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Wednesday, September 01, 2004

A Day in LA

Despite the fact that yesterday ended up being a wasted work day (or maybe because of it), the day turned out OK. I squeezed in visits to both the Getty Center and LACMA before my afternoon flight out of LAX.

Every time I go to the Getty Center I become overwhelmed by the place and can’t work up enough focus to look at the art. Yesterday was no exception.

After seeing James Wagner’s photos from a recent visit (scroll down to posts from and before August 18), I wanted to have a chance to get to know Robert Irwin’s Central Garden a bit more, and I jumped when I saw that the day’s schedule of events listed a docent tour of the garden while I was there. I’m ignorant about gardening and was hoping for some basic training in looking at how a garden is put together.

I lasted ten minutes.

Docents annoy the hell out of me (present company and a few select others excluded). Leading a group tour doesn’t take much. Prior to today, I thought that all you needed to do was follow five simple rules. I’ve now added a sixth rule to that list. I guess I had taken this one for granted. After today I realize that I need to make it explicit, as well.

6. Do lead your audience to look at something within the first two minutes of getting their attention. Don’t take more time than that to introduce the tour and present background information.
After ten minutes of standing on the Arrival Plaza (not even in Irwin’s garden) listening to a disquisition on the nature of the human-plant relationship, I walked away to wander the garden myself.

(For a taste of what the experience was like, read the following sentences aloud very slowly in a sonorous, affected, Anglo accent. “Humans and plants need each other. People breathe oxygen and exhale carbon dioxide. Plants consume carbon dioxide and produce oxygen. At the dawn of time in arid Africa, man looked for trees to show him where water sources were. The changing color of leaves signaled a coming change in the season. In putting my thoughts together for this talk I came across several quotes on how important gardening is to humans. I want to share these with you now.”)

I noticed one detail in the Garden on this visit that I don’t remember seeing before. The final flagstone at the bottom of Irwin’s path that zigzags down the hill contains an inscription that reads:

Ever present never twice the same
Ever changing never less than whole
Robert Irwin
December 1997
The mutability of Irwin’s garden contrasts with the stasis of Richard Meier’s travertine acropolis. The circular motifs and non-linear walkways of the garden compliment the sharp, regular angularity of Meier’s architectural forms. Their combination stuns.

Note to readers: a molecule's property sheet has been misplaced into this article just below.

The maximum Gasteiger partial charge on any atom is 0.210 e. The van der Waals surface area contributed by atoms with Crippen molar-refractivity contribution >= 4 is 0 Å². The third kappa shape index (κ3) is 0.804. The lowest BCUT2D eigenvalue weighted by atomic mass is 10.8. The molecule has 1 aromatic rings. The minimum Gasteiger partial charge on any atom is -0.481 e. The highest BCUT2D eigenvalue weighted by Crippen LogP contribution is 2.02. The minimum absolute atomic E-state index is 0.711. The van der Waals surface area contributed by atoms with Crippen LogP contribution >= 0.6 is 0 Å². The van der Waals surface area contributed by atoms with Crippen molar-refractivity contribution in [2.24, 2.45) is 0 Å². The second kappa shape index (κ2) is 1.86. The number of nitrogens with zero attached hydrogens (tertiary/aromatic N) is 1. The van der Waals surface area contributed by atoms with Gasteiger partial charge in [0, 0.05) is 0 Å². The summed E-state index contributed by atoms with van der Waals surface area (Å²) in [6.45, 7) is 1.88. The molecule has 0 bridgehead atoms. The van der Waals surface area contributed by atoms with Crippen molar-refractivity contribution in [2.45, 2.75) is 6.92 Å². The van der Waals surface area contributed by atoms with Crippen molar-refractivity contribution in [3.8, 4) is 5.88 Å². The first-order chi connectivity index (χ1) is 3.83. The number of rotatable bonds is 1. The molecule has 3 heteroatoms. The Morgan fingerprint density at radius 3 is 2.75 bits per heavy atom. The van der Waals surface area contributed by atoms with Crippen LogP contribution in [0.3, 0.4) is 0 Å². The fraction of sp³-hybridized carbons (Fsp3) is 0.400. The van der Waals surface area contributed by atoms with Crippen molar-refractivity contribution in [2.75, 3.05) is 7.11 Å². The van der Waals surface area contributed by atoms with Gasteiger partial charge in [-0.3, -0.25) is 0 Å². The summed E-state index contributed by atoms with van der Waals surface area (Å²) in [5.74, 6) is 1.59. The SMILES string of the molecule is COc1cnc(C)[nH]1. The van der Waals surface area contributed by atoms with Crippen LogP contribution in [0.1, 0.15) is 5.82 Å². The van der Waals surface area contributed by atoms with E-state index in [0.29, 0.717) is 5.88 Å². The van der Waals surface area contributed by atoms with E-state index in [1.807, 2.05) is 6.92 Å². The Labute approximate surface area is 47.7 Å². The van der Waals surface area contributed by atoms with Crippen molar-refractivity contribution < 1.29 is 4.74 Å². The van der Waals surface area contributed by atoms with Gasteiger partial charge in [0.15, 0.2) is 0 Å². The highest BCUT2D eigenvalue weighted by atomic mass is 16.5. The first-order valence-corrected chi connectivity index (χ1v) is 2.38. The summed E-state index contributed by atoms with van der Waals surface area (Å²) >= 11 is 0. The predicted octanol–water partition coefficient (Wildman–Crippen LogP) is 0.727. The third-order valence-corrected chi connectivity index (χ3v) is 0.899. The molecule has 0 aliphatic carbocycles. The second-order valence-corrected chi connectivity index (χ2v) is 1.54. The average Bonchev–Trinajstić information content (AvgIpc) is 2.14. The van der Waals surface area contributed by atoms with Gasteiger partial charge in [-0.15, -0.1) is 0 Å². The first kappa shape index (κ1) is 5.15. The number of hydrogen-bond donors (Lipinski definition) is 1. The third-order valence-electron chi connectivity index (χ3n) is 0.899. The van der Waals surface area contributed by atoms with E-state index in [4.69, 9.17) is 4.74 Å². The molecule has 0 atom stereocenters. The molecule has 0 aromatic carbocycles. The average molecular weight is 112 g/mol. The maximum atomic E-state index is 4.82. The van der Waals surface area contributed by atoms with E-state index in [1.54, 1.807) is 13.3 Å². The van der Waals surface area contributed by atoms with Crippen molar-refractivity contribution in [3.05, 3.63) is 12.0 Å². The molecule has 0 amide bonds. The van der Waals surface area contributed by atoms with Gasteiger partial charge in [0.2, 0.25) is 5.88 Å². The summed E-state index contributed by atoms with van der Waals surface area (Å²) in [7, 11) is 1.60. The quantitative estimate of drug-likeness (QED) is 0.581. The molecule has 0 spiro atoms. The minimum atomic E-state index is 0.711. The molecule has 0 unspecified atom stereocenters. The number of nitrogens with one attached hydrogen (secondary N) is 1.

Before I bailed out, I heard the docent refer to the Getty Center as “the architectural commission of the century.” She may have gotten that right. Perhaps I haven’t yet spent enough time at the site to become desensitized to Meier’s work, but after my visit today I’m not sure that I would ever be able to focus on looking at any of the art contained in these spaces he has created. The architecture so outperforms the artwork it houses that it makes the work of centuries of artists look weak.

After leaving the Getty, I was looking forward to seeing Beyond Geometry on display now at LACMA. I ended up being disappointed with the exhibition. The show does contains a few notable pieces. A small work composed of two grey canvases by Blinky Palermo, a fine Agnes Martin from the 1960s, a nice John McCracken, and the smaller-than-a-die sized piece by Cildo Meireles that the museum is using in publicity for the show all stand out. None of these works is available, though, on the exhibition’s extensive website. (Strike one.) Although some individual works impressed me, on the whole the exhibition is flat.

The show lacks curatorial focus and seems to be put together based on work that was available rather than work that allows a curatorial point of view to develop. It’s a show that feels like it ought to be about a movement, but it never quite defines the movement in a new way—or even in an old way. The show doesn’t really focus on time, place, process, material, concept, theory, or anything in a way that would allow the group of works contained in it to grow into something more than the sum of their parts. (Strike two.)

And what’s going on with the installation? Overall, the installation is so blasé that it even makes a blue Judd stack look like a set of shelves. (Strike three.)And when I followed the signs up the stairs to the continuation of the show on the second floor, expecting to see another several galleries of work, I was surprised to walk past three or four pieces before being dumped into the permanent collection. Why bother? Why not cut down the list of works to fit the show onto a single floor? (Strike four. Shall I stop now?)

But the visit to LACMA wasn’t a complete loss. In the downscale LACMA West building, I stumbled across a piece I hadn't seen before from the Atrabiliarios series by the Columbian artist Doris Salcedo. For this work she creates three small vitrines in the wall (each less than 6" by 12"). Within each cubby Salcedo has placed either one or two shoes. She has then covered the faces of the openings with pieces of cow bladder that are sutured to the wall with ugly, thick, black surgical thread.

At mass grave sites, the artist says, investigators and family members always find loose shoes. This piece references those who have disappeared and tells their stories through the objects of clothing they have left behind. Emotionally moving, conceptually rigorous, politically engaged, visually interesting, making use of materials in a novel way—this piece has everything I look for when I look at contemporary sculpture.



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